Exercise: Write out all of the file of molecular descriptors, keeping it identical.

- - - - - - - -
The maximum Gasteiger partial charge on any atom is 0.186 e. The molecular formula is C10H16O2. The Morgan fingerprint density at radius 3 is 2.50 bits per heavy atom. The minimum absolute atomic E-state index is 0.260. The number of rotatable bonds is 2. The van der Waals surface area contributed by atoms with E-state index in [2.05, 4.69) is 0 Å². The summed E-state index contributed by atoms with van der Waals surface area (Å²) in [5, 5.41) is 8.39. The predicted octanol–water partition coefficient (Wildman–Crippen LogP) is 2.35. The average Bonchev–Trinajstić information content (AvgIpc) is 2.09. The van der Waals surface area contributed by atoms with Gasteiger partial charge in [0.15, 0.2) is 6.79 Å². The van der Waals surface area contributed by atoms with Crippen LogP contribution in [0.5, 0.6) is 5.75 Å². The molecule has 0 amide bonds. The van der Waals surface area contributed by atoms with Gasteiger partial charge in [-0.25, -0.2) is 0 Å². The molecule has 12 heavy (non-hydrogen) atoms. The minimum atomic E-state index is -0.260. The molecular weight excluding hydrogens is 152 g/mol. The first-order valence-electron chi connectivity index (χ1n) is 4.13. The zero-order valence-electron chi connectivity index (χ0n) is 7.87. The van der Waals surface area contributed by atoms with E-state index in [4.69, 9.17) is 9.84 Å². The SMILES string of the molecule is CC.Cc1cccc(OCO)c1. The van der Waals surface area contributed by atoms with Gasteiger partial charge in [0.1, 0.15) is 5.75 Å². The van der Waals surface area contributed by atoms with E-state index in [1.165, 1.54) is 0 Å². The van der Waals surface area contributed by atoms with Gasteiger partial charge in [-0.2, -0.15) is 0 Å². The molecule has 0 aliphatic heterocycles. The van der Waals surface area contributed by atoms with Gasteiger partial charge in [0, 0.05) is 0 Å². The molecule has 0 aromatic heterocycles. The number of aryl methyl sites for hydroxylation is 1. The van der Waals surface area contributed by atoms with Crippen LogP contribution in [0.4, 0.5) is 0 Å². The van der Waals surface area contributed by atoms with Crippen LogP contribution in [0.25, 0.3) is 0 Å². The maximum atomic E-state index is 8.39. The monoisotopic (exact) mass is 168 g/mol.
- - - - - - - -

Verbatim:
The maximum Gasteiger partial charge on any atom is 0.186 e. The molecular formula is C10H16O2. The Morgan fingerprint density at radius 3 is 2.50 bits per heavy atom. The minimum absolute atomic E-state index is 0.260. The number of rotatable bonds is 2. The van der Waals surface area contributed by atoms with E-state index in [2.05, 4.69) is 0 Å². The summed E-state index contributed by atoms with van der Waals surface area (Å²) in [5, 5.41) is 8.39. The predicted octanol–water partition coefficient (Wildman–Crippen LogP) is 2.35. The average Bonchev–Trinajstić information content (AvgIpc) is 2.09. The van der Waals surface area contributed by atoms with Gasteiger partial charge in [0.15, 0.2) is 6.79 Å². The van der Waals surface area contributed by atoms with Crippen LogP contribution in [0.5, 0.6) is 5.75 Å². The molecule has 0 amide bonds. The van der Waals surface area contributed by atoms with Gasteiger partial charge in [-0.25, -0.2) is 0 Å². The molecule has 12 heavy (non-hydrogen) atoms. The minimum atomic E-state index is -0.260. The molecular weight excluding hydrogens is 152 g/mol. The first-order valence-electron chi connectivity index (χ1n) is 4.13. The zero-order valence-electron chi connectivity index (χ0n) is 7.87. The van der Waals surface area contributed by atoms with E-state index in [4.69, 9.17) is 9.84 Å². The SMILES string of the molecule is CC.Cc1cccc(OCO)c1. The van der Waals surface area contributed by atoms with Gasteiger partial charge in [0.1, 0.15) is 5.75 Å². The van der Waals surface area contributed by atoms with E-state index in [1.165, 1.54) is 0 Å². The van der Waals surface area contributed by atoms with Gasteiger partial charge in [-0.2, -0.15) is 0 Å². The molecule has 0 aliphatic heterocycles. The van der Waals surface area contributed by atoms with Gasteiger partial charge in [0, 0.05) is 0 Å². The molecule has 0 aromatic heterocycles. The number of aryl methyl sites for hydroxylation is 1. The van der Waals surface area contributed by atoms with Crippen LogP contribution in [0.4, 0.5) is 0 Å². The van der Waals surface area contributed by atoms with Crippen LogP contribution in [0.25, 0.3) is 0 Å². The maximum atomic E-state index is 8.39. The monoisotopic (exact) mass is 168 g/mol.